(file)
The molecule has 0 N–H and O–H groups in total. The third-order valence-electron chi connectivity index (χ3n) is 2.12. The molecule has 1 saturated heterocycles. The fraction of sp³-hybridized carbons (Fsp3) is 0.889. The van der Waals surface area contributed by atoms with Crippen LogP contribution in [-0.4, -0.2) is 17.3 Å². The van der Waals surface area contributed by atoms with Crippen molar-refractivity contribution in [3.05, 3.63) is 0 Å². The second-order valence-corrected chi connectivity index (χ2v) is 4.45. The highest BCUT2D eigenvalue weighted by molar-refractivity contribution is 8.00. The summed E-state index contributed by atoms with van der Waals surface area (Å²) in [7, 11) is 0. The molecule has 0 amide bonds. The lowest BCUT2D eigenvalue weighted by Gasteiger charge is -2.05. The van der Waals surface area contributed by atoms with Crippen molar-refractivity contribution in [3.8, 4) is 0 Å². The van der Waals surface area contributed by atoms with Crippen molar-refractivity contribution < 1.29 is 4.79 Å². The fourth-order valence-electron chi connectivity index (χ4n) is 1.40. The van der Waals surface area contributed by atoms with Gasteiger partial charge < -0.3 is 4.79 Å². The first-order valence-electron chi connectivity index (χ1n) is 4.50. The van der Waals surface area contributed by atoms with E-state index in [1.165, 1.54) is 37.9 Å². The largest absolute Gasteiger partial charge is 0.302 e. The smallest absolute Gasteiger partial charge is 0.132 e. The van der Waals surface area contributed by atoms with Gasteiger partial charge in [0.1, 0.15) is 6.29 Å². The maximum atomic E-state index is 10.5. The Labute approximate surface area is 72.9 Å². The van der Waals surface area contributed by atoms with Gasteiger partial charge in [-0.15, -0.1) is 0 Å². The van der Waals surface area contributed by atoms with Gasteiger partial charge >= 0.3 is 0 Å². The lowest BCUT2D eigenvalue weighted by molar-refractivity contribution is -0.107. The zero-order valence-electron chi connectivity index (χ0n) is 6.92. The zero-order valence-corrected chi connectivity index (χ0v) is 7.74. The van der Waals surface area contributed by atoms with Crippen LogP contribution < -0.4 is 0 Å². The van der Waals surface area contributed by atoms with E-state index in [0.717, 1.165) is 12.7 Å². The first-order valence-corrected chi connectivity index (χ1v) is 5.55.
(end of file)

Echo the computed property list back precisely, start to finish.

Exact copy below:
The molecule has 0 N–H and O–H groups in total. The third-order valence-electron chi connectivity index (χ3n) is 2.12. The molecule has 1 saturated heterocycles. The fraction of sp³-hybridized carbons (Fsp3) is 0.889. The van der Waals surface area contributed by atoms with Crippen LogP contribution in [-0.4, -0.2) is 17.3 Å². The van der Waals surface area contributed by atoms with Crippen molar-refractivity contribution in [3.05, 3.63) is 0 Å². The second-order valence-corrected chi connectivity index (χ2v) is 4.45. The highest BCUT2D eigenvalue weighted by molar-refractivity contribution is 8.00. The summed E-state index contributed by atoms with van der Waals surface area (Å²) in [7, 11) is 0. The molecule has 0 amide bonds. The lowest BCUT2D eigenvalue weighted by Gasteiger charge is -2.05. The van der Waals surface area contributed by atoms with Crippen molar-refractivity contribution in [3.8, 4) is 0 Å². The van der Waals surface area contributed by atoms with Crippen molar-refractivity contribution < 1.29 is 4.79 Å². The fourth-order valence-electron chi connectivity index (χ4n) is 1.40. The van der Waals surface area contributed by atoms with Gasteiger partial charge < -0.3 is 4.79 Å². The first-order valence-electron chi connectivity index (χ1n) is 4.50. The van der Waals surface area contributed by atoms with E-state index in [1.165, 1.54) is 37.9 Å². The largest absolute Gasteiger partial charge is 0.302 e. The smallest absolute Gasteiger partial charge is 0.132 e. The van der Waals surface area contributed by atoms with Gasteiger partial charge in [0.1, 0.15) is 6.29 Å². The maximum atomic E-state index is 10.5. The Labute approximate surface area is 72.9 Å². The van der Waals surface area contributed by atoms with Gasteiger partial charge in [-0.15, -0.1) is 0 Å². The van der Waals surface area contributed by atoms with Gasteiger partial charge >= 0.3 is 0 Å². The lowest BCUT2D eigenvalue weighted by molar-refractivity contribution is -0.107. The zero-order valence-electron chi connectivity index (χ0n) is 6.92. The zero-order valence-corrected chi connectivity index (χ0v) is 7.74. The van der Waals surface area contributed by atoms with Crippen LogP contribution < -0.4 is 0 Å². The van der Waals surface area contributed by atoms with E-state index in [0.717, 1.165) is 12.7 Å². The first-order valence-corrected chi connectivity index (χ1v) is 5.55.